We are obsessed with innovation. Whether it be in technology, business or even philanthropy. There is an overwhelming desire to be a trailblazer, to mark ourselves as creators. The tech industry is fraught with this issue, and is worsened by the ease with which new endeavours can be started and the attention that they receive.
While innovation is desirable and has its place in our society, we readily overlook the fact that much of our daily lives are spent on maintenance. If we consider eating, sleeping, exercising, cleaning, resting or our work activities, the majority of our day is devoted towards maintenance.
So why the bias towards innovation? Should we be reconsidering our approach to maintenance?
If I move into our context of website development and client/agency relationships; building a new site from scratch is exciting.
It's stimulating for many of the project stakeholders. For the client, it is as an opportunity to start over with a renewed hope of solutions to historic problems. From the agency perspective, for sales people it means professional success, for agency owners it means revenue and a testimonial. Then, for designers and developers it is a clean slate to create solutions without being shackled by the efforts of those that came before them.
Our throw-away culture extends to our digital products. We give too much weight to the ability to create a better solution next time time around. Commonly, the problems of the current system are explained away by attributing them to internal or external mistakes and broken down relationships. It is a mistake to consider improving on a previous product by starting again when often different teams, systems and requirements are involved. That is not to say that it's not possible to create better solutions, but that there are always unforeseen intricacies and progress isn't guaranteed.
Do not misunderstand me, starting over is an important part of the cycle. Particularly in a business that is growing quickly and there are process changes that systems need to reflect. Excitement over the potential of new is achieved by looking through rose-tinted glasses. With this, there is a danger of moving to shorter, underachieving cycles.
The significant expenditure needed for these projects can often found through failing to maintain the systems in use as described by Larry Summers, previously president of Harvard University and US Secretary of State. He noted that we underinvest in old things. These old things disappoint us, which leads to a desire for new things. To satisfy the desire for new things we underinvest further in old things.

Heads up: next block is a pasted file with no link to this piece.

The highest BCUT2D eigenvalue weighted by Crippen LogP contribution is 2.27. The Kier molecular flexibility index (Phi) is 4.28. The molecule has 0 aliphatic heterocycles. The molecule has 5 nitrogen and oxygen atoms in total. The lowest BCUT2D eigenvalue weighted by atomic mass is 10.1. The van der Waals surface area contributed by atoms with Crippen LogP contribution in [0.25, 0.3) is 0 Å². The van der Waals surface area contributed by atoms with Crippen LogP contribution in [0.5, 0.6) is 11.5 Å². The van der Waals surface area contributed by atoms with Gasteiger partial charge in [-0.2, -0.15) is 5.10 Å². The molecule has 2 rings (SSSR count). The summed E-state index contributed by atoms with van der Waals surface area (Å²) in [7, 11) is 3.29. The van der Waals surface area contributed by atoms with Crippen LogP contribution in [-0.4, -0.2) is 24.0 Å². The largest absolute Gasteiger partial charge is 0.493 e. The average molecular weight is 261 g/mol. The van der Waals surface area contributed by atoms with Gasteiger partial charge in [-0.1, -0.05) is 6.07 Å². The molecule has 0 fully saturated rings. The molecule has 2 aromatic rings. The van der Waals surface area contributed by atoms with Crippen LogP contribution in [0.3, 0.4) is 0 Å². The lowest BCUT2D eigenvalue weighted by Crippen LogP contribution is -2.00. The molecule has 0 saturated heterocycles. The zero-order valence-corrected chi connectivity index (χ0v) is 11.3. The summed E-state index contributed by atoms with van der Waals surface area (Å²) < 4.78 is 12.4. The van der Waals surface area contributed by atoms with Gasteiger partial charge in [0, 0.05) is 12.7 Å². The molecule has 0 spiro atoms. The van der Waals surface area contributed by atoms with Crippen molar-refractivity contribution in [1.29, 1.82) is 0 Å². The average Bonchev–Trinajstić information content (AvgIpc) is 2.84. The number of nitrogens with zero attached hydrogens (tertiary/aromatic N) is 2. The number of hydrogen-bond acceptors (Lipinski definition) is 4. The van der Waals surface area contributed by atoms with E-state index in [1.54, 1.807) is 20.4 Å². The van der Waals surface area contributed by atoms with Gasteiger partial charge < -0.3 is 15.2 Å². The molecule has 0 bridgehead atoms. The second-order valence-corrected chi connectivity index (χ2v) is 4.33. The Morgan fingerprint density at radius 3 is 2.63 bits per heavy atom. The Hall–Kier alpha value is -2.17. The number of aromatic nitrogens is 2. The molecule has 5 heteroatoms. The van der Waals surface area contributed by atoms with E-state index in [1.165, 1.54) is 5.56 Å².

If this is the case, why don't we learn and create better solutions on the next iteration to avoid this disappointment?
Whether starting afresh or conducting maintenance, going beyond the first solution is hard to prioritise. Like any piece of work, the first draft is functional but not optimal and needs rework to make it effective over time.
Unfortunately, we live in a fast-paced and demanding world where even our politicians look for short-term solutions in order to appease public pressure. In this kind of environment it can be very hard to prioritise long-term goals when under pressure and the long-term detractors are out of sight.
The developers and community that I work with see this time and time again. The priority is dedicated to new solutions that are rushed to meet looming deadlines and constricting budgets. This practice puts an unhealthy focus on meeting functional requirements rather than non-functional ones.
If we agree that better products are achieved through iteration, the focus should be on creating a solid foundation that is optimised for maintenance and modification. This then helps to lengthen the replacement cycle because business requirement changes can be accommodated and incremental value added without replacement being necessary.
Therefore, we should give more praise to those that optimise for and undertake maintenance. It is not the enemy of innovation but the facilitator.
This post has been on my mind for a while but was inspired by Freakonimics Radio episode "In Praise of Maintenance". In turn, this episode was inspired by an Aeon essay entitled "Hail the Maintainers" . Both are recommended for further commentary on rebalancing the scale towards maintenance and away from innovation for innovation sake.